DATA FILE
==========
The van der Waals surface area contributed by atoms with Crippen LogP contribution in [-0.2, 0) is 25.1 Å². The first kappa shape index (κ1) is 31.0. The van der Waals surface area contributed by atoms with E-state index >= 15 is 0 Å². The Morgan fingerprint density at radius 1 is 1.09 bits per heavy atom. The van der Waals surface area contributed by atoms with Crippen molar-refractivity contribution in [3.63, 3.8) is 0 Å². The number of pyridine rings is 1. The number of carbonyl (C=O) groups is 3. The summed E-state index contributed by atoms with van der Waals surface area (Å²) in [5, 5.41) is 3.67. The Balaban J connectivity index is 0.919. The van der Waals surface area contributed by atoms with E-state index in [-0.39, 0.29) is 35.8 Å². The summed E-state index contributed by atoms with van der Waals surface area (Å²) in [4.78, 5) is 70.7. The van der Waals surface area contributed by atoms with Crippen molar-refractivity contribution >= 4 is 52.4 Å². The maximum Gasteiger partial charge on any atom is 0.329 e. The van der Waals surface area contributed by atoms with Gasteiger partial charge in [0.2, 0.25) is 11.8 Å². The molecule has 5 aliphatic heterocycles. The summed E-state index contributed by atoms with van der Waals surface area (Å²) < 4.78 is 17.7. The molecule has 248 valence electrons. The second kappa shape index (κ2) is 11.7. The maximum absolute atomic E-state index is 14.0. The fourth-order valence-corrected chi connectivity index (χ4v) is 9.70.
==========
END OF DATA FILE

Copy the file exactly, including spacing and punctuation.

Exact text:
The van der Waals surface area contributed by atoms with Crippen LogP contribution in [-0.2, 0) is 25.1 Å². The first kappa shape index (κ1) is 31.0. The van der Waals surface area contributed by atoms with E-state index >= 15 is 0 Å². The Morgan fingerprint density at radius 1 is 1.09 bits per heavy atom. The van der Waals surface area contributed by atoms with Crippen molar-refractivity contribution in [3.63, 3.8) is 0 Å². The number of pyridine rings is 1. The number of carbonyl (C=O) groups is 3. The summed E-state index contributed by atoms with van der Waals surface area (Å²) in [5, 5.41) is 3.67. The Balaban J connectivity index is 0.919. The van der Waals surface area contributed by atoms with E-state index in [-0.39, 0.29) is 35.8 Å². The summed E-state index contributed by atoms with van der Waals surface area (Å²) in [4.78, 5) is 70.7. The van der Waals surface area contributed by atoms with Crippen molar-refractivity contribution >= 4 is 52.4 Å². The maximum Gasteiger partial charge on any atom is 0.329 e. The van der Waals surface area contributed by atoms with Gasteiger partial charge in [0.2, 0.25) is 11.8 Å². The molecule has 5 aliphatic heterocycles. The summed E-state index contributed by atoms with van der Waals surface area (Å²) < 4.78 is 17.7. The molecule has 248 valence electrons. The second kappa shape index (κ2) is 11.7. The maximum absolute atomic E-state index is 14.0. The fourth-order valence-corrected chi connectivity index (χ4v) is 9.70.